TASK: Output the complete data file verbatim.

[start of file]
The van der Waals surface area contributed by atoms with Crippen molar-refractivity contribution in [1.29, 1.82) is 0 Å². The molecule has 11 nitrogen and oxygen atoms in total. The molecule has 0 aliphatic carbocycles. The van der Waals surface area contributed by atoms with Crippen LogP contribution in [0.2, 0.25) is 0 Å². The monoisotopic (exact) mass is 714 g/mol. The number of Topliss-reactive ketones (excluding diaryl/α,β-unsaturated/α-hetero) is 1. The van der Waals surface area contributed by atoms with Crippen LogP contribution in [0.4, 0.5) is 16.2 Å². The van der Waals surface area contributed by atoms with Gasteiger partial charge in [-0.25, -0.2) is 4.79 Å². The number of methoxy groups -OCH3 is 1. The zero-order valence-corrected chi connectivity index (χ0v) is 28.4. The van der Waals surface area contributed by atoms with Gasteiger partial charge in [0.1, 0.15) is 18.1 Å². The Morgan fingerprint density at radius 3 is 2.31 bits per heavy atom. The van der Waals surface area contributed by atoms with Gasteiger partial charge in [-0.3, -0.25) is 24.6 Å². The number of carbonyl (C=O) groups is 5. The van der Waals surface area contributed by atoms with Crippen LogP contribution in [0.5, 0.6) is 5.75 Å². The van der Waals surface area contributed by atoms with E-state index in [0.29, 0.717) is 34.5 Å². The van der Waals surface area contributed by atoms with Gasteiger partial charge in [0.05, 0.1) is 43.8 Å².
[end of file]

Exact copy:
The van der Waals surface area contributed by atoms with Crippen molar-refractivity contribution in [1.29, 1.82) is 0 Å². The molecule has 11 nitrogen and oxygen atoms in total. The molecule has 0 aliphatic carbocycles. The van der Waals surface area contributed by atoms with Crippen LogP contribution in [0.2, 0.25) is 0 Å². The monoisotopic (exact) mass is 714 g/mol. The number of Topliss-reactive ketones (excluding diaryl/α,β-unsaturated/α-hetero) is 1. The van der Waals surface area contributed by atoms with Crippen LogP contribution in [0.4, 0.5) is 16.2 Å². The van der Waals surface area contributed by atoms with Gasteiger partial charge in [-0.25, -0.2) is 4.79 Å². The number of methoxy groups -OCH3 is 1. The zero-order valence-corrected chi connectivity index (χ0v) is 28.4. The van der Waals surface area contributed by atoms with Gasteiger partial charge in [0.1, 0.15) is 18.1 Å². The Morgan fingerprint density at radius 3 is 2.31 bits per heavy atom. The van der Waals surface area contributed by atoms with Gasteiger partial charge in [-0.3, -0.25) is 24.6 Å². The number of carbonyl (C=O) groups is 5. The van der Waals surface area contributed by atoms with Crippen LogP contribution in [0.5, 0.6) is 5.75 Å². The van der Waals surface area contributed by atoms with E-state index in [0.29, 0.717) is 34.5 Å². The van der Waals surface area contributed by atoms with Gasteiger partial charge in [0.05, 0.1) is 43.8 Å².